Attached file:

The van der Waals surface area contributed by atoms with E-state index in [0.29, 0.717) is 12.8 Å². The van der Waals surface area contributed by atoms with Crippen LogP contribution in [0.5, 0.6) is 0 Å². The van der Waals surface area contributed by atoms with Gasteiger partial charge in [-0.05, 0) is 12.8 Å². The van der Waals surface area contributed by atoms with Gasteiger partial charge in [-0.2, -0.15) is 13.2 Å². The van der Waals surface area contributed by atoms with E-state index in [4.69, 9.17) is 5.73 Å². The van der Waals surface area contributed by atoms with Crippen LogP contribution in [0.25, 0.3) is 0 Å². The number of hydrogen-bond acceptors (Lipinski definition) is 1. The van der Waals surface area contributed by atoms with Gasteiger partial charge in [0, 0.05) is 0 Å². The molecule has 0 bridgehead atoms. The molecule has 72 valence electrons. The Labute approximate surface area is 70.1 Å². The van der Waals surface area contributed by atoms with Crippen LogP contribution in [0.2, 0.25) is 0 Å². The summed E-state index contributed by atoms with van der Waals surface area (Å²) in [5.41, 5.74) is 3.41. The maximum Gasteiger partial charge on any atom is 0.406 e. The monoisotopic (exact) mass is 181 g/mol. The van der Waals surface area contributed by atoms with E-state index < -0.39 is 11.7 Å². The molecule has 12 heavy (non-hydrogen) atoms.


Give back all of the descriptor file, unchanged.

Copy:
The van der Waals surface area contributed by atoms with E-state index in [0.29, 0.717) is 12.8 Å². The van der Waals surface area contributed by atoms with Crippen LogP contribution in [0.5, 0.6) is 0 Å². The van der Waals surface area contributed by atoms with Gasteiger partial charge in [-0.05, 0) is 12.8 Å². The van der Waals surface area contributed by atoms with Gasteiger partial charge in [-0.2, -0.15) is 13.2 Å². The van der Waals surface area contributed by atoms with E-state index in [4.69, 9.17) is 5.73 Å². The van der Waals surface area contributed by atoms with Crippen LogP contribution in [0.25, 0.3) is 0 Å². The number of hydrogen-bond acceptors (Lipinski definition) is 1. The van der Waals surface area contributed by atoms with Gasteiger partial charge in [0, 0.05) is 0 Å². The molecule has 0 bridgehead atoms. The molecule has 72 valence electrons. The Labute approximate surface area is 70.1 Å². The van der Waals surface area contributed by atoms with Crippen LogP contribution in [0.2, 0.25) is 0 Å². The summed E-state index contributed by atoms with van der Waals surface area (Å²) in [5.41, 5.74) is 3.41. The maximum Gasteiger partial charge on any atom is 0.406 e. The monoisotopic (exact) mass is 181 g/mol. The van der Waals surface area contributed by atoms with E-state index < -0.39 is 11.7 Å². The molecule has 12 heavy (non-hydrogen) atoms.